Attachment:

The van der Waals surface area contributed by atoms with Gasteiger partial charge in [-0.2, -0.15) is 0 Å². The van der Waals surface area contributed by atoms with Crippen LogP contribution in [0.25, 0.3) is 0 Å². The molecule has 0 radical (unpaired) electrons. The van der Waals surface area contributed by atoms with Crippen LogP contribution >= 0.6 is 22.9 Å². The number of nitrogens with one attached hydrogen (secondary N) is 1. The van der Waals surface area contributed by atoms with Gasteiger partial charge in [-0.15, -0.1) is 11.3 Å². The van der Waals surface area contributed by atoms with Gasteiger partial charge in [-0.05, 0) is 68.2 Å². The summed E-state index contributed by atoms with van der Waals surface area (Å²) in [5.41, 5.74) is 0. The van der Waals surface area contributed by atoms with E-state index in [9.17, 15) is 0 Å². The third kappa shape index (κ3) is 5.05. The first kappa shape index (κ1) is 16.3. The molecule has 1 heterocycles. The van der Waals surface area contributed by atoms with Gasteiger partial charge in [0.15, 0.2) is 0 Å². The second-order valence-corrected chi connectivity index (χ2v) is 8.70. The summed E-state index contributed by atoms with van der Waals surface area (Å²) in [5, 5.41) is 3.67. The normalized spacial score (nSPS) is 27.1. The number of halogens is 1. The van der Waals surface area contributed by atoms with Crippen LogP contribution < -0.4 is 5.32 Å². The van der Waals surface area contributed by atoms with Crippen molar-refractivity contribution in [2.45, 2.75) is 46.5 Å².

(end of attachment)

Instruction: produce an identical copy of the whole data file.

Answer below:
The van der Waals surface area contributed by atoms with Gasteiger partial charge in [-0.2, -0.15) is 0 Å². The van der Waals surface area contributed by atoms with Crippen LogP contribution in [0.25, 0.3) is 0 Å². The molecule has 0 radical (unpaired) electrons. The van der Waals surface area contributed by atoms with Crippen LogP contribution >= 0.6 is 22.9 Å². The number of nitrogens with one attached hydrogen (secondary N) is 1. The van der Waals surface area contributed by atoms with Gasteiger partial charge in [-0.15, -0.1) is 11.3 Å². The van der Waals surface area contributed by atoms with Gasteiger partial charge in [-0.05, 0) is 68.2 Å². The summed E-state index contributed by atoms with van der Waals surface area (Å²) in [5.41, 5.74) is 0. The van der Waals surface area contributed by atoms with E-state index in [9.17, 15) is 0 Å². The third kappa shape index (κ3) is 5.05. The first kappa shape index (κ1) is 16.3. The molecule has 1 heterocycles. The van der Waals surface area contributed by atoms with Gasteiger partial charge in [0.15, 0.2) is 0 Å². The second-order valence-corrected chi connectivity index (χ2v) is 8.70. The summed E-state index contributed by atoms with van der Waals surface area (Å²) in [5, 5.41) is 3.67. The normalized spacial score (nSPS) is 27.1. The number of halogens is 1. The van der Waals surface area contributed by atoms with Crippen LogP contribution < -0.4 is 5.32 Å². The van der Waals surface area contributed by atoms with Crippen molar-refractivity contribution in [2.45, 2.75) is 46.5 Å².